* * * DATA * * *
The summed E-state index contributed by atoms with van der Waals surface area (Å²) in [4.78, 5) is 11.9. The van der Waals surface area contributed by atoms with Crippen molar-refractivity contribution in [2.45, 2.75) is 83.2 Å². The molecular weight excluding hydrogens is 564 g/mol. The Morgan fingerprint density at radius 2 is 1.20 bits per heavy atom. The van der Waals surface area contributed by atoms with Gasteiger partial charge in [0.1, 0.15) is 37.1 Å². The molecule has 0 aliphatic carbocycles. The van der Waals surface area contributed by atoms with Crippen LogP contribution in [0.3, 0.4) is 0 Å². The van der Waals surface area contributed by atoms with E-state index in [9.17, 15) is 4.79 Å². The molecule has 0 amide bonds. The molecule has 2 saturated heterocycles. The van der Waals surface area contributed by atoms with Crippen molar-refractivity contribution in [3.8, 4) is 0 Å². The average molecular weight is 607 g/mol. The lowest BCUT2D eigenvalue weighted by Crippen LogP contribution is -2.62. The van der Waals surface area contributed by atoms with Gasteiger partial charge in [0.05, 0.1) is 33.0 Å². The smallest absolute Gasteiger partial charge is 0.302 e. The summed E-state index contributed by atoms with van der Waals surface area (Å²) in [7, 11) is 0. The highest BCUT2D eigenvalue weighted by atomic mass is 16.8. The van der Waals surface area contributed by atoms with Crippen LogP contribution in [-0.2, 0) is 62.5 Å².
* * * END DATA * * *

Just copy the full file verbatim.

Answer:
The summed E-state index contributed by atoms with van der Waals surface area (Å²) in [4.78, 5) is 11.9. The van der Waals surface area contributed by atoms with Crippen molar-refractivity contribution in [2.45, 2.75) is 83.2 Å². The molecular weight excluding hydrogens is 564 g/mol. The Morgan fingerprint density at radius 2 is 1.20 bits per heavy atom. The van der Waals surface area contributed by atoms with Gasteiger partial charge in [0.1, 0.15) is 37.1 Å². The molecule has 0 aliphatic carbocycles. The van der Waals surface area contributed by atoms with Crippen LogP contribution in [0.3, 0.4) is 0 Å². The van der Waals surface area contributed by atoms with E-state index in [9.17, 15) is 4.79 Å². The molecule has 0 amide bonds. The molecule has 2 saturated heterocycles. The van der Waals surface area contributed by atoms with Crippen molar-refractivity contribution in [3.8, 4) is 0 Å². The average molecular weight is 607 g/mol. The lowest BCUT2D eigenvalue weighted by Crippen LogP contribution is -2.62. The van der Waals surface area contributed by atoms with Gasteiger partial charge in [0.05, 0.1) is 33.0 Å². The smallest absolute Gasteiger partial charge is 0.302 e. The summed E-state index contributed by atoms with van der Waals surface area (Å²) in [7, 11) is 0. The highest BCUT2D eigenvalue weighted by atomic mass is 16.8. The van der Waals surface area contributed by atoms with Crippen LogP contribution in [-0.2, 0) is 62.5 Å².